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WHAT YOU NEED TO KNOW:
Atelectasis happens when the alveoli in your lungs cannot expand fully. This may cause part or all of your lung to collapse. The exchange of oxygen and carbon dioxide cannot take place in the alveoli, when your lung collapses. Atelectasis happens very often after surgery. Atelectasis may last for days. It may be caused by not being able to take a deep breath due to blocked airways or surgery. It may also be due to disease, infection, or trauma.
Call 911 if:
You cough up blood continuously or more than 3 teaspoons.
Seek care immediately if:
- Your symptoms return.
- You have a fever.
- You cough up blood.
Contact your healthcare provider if:
- You are coughing up a large amount of mucus.
- You are more tired than usual.
- You have trouble catching your breath while you exercise or walk up stairs.
- You have questions or concerns about your condition or care.
Follow up with your healthcare provider as directed:
You may need more tests. Write down your questions so you remember to ask them during your visits.
Do not smoke:
Smoking can make your symptoms worse. It is never too late to quit. Ask your healthcare provider for more information if you need help quitting.
Manage and prevent atelectasis:
- Postural drainage means getting into positions that help mucus drain. Postural drainage is sometimes used with chest percussion (gentle clapping to help move the mucus out of your lungs). Ask your healthcare provider for more information about postural drainage and chest percussion.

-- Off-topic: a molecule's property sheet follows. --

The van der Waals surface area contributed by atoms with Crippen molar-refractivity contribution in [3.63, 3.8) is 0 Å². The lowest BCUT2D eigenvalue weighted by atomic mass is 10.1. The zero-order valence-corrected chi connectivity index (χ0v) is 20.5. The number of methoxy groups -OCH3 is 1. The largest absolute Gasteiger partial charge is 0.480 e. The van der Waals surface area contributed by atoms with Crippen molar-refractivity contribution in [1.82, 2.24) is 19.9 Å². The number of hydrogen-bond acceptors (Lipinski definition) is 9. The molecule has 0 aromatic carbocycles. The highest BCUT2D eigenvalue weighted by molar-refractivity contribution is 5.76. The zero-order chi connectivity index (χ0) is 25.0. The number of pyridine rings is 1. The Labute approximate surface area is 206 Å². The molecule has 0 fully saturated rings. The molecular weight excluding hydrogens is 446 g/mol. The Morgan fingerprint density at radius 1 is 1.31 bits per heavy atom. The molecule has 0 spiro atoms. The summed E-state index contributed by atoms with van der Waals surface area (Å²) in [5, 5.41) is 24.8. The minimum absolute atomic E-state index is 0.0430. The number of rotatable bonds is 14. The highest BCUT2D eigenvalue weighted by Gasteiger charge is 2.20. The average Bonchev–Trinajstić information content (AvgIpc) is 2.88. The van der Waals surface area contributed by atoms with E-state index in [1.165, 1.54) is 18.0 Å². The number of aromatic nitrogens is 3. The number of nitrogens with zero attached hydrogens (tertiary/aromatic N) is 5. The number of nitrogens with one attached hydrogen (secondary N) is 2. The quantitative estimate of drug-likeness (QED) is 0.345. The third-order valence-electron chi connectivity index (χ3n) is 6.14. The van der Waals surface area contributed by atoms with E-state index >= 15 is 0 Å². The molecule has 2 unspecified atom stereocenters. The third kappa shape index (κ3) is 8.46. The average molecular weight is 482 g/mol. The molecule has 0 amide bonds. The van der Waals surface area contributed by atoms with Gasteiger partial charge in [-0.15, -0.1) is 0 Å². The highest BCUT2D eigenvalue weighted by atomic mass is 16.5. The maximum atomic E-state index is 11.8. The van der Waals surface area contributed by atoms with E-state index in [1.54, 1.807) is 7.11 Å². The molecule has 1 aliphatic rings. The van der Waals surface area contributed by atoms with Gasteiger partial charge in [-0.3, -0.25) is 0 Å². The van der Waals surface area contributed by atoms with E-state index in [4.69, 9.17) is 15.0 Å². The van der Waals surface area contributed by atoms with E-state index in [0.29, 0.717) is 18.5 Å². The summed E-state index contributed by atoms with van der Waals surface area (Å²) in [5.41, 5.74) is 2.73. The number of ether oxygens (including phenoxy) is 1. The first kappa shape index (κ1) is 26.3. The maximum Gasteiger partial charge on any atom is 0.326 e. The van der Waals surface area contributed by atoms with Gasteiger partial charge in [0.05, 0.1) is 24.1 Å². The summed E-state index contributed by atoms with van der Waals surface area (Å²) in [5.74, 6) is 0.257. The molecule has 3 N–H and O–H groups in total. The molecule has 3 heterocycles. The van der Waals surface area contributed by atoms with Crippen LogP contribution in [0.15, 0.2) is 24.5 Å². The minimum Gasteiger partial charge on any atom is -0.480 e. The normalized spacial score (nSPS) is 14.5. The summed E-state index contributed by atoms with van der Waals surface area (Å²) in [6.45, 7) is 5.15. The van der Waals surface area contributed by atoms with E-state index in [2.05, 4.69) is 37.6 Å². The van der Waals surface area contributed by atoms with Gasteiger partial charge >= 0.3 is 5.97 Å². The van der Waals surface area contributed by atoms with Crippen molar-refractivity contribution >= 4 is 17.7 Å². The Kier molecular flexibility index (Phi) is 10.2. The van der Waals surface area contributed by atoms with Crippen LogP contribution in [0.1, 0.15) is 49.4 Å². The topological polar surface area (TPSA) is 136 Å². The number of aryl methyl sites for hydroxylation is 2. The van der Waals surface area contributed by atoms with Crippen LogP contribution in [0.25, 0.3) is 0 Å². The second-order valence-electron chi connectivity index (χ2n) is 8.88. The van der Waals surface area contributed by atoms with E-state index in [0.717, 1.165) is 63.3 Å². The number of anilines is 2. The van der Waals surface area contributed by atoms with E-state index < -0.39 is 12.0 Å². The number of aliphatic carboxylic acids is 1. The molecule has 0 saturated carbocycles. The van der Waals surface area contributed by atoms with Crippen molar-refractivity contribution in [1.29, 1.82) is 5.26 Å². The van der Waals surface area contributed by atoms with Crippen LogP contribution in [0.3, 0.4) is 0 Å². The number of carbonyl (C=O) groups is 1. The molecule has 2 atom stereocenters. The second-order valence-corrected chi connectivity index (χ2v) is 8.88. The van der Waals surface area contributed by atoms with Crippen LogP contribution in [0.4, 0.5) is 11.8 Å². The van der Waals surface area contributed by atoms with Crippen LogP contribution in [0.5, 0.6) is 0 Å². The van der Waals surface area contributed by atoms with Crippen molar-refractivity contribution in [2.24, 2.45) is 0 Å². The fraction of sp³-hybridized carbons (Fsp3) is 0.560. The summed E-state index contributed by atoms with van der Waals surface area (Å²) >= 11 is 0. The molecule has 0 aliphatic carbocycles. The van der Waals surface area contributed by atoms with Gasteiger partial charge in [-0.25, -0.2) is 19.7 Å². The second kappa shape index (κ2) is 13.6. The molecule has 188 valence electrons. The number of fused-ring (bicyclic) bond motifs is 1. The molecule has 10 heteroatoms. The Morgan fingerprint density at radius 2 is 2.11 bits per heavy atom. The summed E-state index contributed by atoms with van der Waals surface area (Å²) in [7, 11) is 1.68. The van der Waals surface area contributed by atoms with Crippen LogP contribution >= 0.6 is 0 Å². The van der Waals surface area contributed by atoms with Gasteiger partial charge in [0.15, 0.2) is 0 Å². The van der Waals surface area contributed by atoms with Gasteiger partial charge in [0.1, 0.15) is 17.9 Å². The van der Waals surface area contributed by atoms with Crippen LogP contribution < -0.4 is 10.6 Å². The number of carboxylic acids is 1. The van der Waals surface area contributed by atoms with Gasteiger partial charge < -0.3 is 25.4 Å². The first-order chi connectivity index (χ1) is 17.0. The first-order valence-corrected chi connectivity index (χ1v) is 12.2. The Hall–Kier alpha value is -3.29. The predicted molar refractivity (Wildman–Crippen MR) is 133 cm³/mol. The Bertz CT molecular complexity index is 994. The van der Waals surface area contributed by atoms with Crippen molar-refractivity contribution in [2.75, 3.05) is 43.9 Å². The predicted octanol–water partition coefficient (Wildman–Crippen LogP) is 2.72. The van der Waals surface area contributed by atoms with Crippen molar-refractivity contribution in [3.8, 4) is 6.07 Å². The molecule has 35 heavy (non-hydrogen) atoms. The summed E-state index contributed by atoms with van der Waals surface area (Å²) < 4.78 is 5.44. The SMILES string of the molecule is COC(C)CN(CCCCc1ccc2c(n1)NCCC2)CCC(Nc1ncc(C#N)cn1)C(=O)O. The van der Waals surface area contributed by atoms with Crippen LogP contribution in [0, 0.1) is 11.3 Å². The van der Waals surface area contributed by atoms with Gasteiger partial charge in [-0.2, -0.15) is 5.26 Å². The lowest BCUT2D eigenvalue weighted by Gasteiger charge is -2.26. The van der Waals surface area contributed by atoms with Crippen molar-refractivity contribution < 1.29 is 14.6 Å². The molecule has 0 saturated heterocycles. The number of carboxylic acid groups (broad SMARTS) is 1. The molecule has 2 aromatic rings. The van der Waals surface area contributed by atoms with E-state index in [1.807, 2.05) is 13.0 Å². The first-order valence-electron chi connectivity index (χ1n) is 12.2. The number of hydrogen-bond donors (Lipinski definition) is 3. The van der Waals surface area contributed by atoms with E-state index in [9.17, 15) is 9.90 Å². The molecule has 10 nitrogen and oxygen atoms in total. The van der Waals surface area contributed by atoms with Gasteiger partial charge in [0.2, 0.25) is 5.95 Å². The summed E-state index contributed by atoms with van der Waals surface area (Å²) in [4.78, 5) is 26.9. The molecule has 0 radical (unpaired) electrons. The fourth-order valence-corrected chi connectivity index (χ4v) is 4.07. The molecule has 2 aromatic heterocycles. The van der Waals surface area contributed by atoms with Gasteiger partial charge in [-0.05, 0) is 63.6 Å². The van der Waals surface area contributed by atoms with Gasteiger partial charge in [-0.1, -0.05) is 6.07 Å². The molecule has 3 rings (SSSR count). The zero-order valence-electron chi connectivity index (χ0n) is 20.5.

- Frequent coughing can help clear mucus from your lungs.
- Deep breathing exercises help improve your lung function and reduce your risk for atelectasis. An incentive spirometer may be used after surgery to help you breathe deeply and slowly. Ask your healthcare provider for more information on deep breathing exercises.
- Change your position to promote lung expansion and reduce the risk for infection. Sit on the side of the bed or walk frequently after surgery as directed.
- Drink liquids as directed to help loosen mucus. Ask how much liquid to drink each day and which liquids are best for you.
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The above information is an educational aid only. It is not intended as medical advice for individual conditions or treatments. Talk to your doctor, nurse or pharmacist before following any medical regimen to see if it is safe and effective for you.
Learn more about Atelectasis (Discharge Care)
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